Law of War, the impact of science on the law, Administrative Law, Sovereign
Immunity, Cyber-Law and Federal Preemption.

Annual Reception & Dinner

Posted By: Edan Cohen | May 19, 2010 | 09:30 AM

Please click on a thumbnail to view the full image.

New Projects and Directions for the Future

Posted By: Kristen D. Adams | May 19, 2010 | 09:20 AM
At 8:30 this morning, the Institute held a meeting to discuss possible topics for future projects. In addition to the almost two dozen ideas that had already been submitted to the ALI and were distributed in list form to all attendees, early ideas from the floor included a Restatement of the Law of Nuisance, an exploration of Religion and the Law, Disability Law, Administrative Law, and Judicial Review and Interpretation of Legislation.
In addition to the discussion of specific project ideas, some of this morning’s discussion centered more generally on what makes an ALI project succeed. As one speaker mentioned, the most successful ALI projects invariably benefit from the contributions of at least two groups of members: first, the specialists who become intimately familiar with a project and follow it carefully from its beginning, and second, the members who are specialists in other areas and who may not follow the project as closely but who often contribute valuable perspectives that could otherwise go unnoticed. The role of nonlawyers – such as economists – in the Institute’s work was also discussed. Several speakers also exhorted the Institute to continue its proud tradition of taking on tough issues with a thoughtful, disciplined approach.

New ALI Projects

Posted By: Kirk C. Jenkins | May 19, 2010 | 09:00 AM
This morning's special session on new ALI projects is under way. Director
Lance Liebman has announced that work is resuming on the Restatement (Third)
of Torts: Economic Torts and Related Wrongs with Reporter Professor Ward
Farnsworth. A few more details about the Institute's new project on
insurance law are also available in the meeting handout. Principles of
Liability Insurance Law is expected to consist of three chapters: Principles
of Contract Law in the Liability insurance Context, Principles of Liability
Coverage, and Principles of Management of Insured Liabilities.

Experience Matters

Posted By: Nicole B. Cásarez | May 18, 2010 | 11:30 PM
Elena Kagan's legal and political experience will serve her and the country well when she is confirmed as a Justice of the Supreme Court, according to former solicitor general Seth Waxman. Mr. Waxman addressed a full house on Tuesday night as the keynote speaker at the 87th ALI Annual Dinner, where he both praised Ms. Kagan's qualifications and honored John Paul Stevens, the Justice who, if confirmed, Ms. Kagan will replace.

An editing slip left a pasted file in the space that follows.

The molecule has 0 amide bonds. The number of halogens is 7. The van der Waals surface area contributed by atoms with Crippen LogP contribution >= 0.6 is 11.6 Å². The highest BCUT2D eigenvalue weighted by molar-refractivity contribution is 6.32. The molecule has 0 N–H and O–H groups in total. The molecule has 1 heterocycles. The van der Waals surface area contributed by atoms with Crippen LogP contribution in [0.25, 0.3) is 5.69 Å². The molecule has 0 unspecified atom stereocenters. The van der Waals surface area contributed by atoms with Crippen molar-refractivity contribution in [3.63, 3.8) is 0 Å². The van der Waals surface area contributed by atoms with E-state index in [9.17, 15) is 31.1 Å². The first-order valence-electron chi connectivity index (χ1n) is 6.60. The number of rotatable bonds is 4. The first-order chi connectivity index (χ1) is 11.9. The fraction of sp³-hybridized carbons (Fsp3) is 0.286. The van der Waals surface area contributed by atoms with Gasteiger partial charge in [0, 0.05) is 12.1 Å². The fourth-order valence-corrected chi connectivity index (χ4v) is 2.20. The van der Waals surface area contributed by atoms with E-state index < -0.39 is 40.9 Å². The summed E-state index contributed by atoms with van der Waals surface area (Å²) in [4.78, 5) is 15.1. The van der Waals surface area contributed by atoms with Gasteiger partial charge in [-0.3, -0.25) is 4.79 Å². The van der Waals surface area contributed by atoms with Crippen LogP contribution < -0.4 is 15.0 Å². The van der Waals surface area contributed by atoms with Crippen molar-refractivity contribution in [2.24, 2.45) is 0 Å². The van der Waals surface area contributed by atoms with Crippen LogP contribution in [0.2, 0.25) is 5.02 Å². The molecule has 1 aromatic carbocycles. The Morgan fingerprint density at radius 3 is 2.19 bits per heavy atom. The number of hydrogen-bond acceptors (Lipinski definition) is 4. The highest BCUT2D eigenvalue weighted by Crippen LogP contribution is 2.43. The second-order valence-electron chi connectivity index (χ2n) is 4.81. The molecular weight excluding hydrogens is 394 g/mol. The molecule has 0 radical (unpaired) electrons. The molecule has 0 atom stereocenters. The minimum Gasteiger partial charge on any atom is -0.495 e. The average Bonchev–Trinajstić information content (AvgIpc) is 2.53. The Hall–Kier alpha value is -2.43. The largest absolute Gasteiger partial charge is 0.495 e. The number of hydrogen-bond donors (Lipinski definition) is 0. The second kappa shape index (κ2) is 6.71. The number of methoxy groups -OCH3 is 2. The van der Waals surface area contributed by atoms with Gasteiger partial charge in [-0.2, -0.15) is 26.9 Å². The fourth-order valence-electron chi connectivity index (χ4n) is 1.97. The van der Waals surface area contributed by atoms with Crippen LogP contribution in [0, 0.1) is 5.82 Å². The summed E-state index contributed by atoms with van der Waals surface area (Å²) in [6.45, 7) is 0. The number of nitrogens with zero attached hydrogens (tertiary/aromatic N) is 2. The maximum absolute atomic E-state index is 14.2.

Originally, Ms. Kagan had agreed to speak at the annual dinner, but understandably had to cancel. "It's not a bad thing when the speaker for the ALI can't come because she's been nominated by the President to the Supreme Court," ALI President Roberta Ramo told the crowd.
Mr. Waxman emphasized his belief that serving as solicitor general was great preparation for the high court, noting that Justices Thurgood Marshall, Stanley Reed, William Howard Taft and Robert Jackson were all former solicitors general. By the same token, he said that it has never been, and should not be, a prerequisite that a Supreme Court Justice have been an appellate judge. In fact, he noted that many of our finest Justices, including Earl Warren, John Marshall, Robert Jackson, Hugo Black, John Marshall Harlan and Byron White, had not been appellate judges before their nominations to the Court.
"The country needs and deserves a Court that reflects the wisdom and experience of people from broad walks of life," Mr. Waxman said.
Ms. Kagan has the potential to be a great Supreme Court Justice, something Mr. Waxman said she 'd have to be to fill the shoes of Justice John Paul Stevens. Mr. Waxman noted that he has argued many cases in front of Justice Stevens, which he described as both a "rare pleasure and a genuine terror." Justice Stevens has the unerring ability to ask what Mr. Waxman described as the unanticipated question that turned out to be the linchpin of the case. He praised Justice Stevens as a consummate common law judge who pays close attention to the facts and decides cases one at a time. In particular, Mr. Waxman commended Justice Stevens ' substantive restraint and procedural modesty.
"I will miss him and so will everyone who litigates in front of the Supreme Court," he said.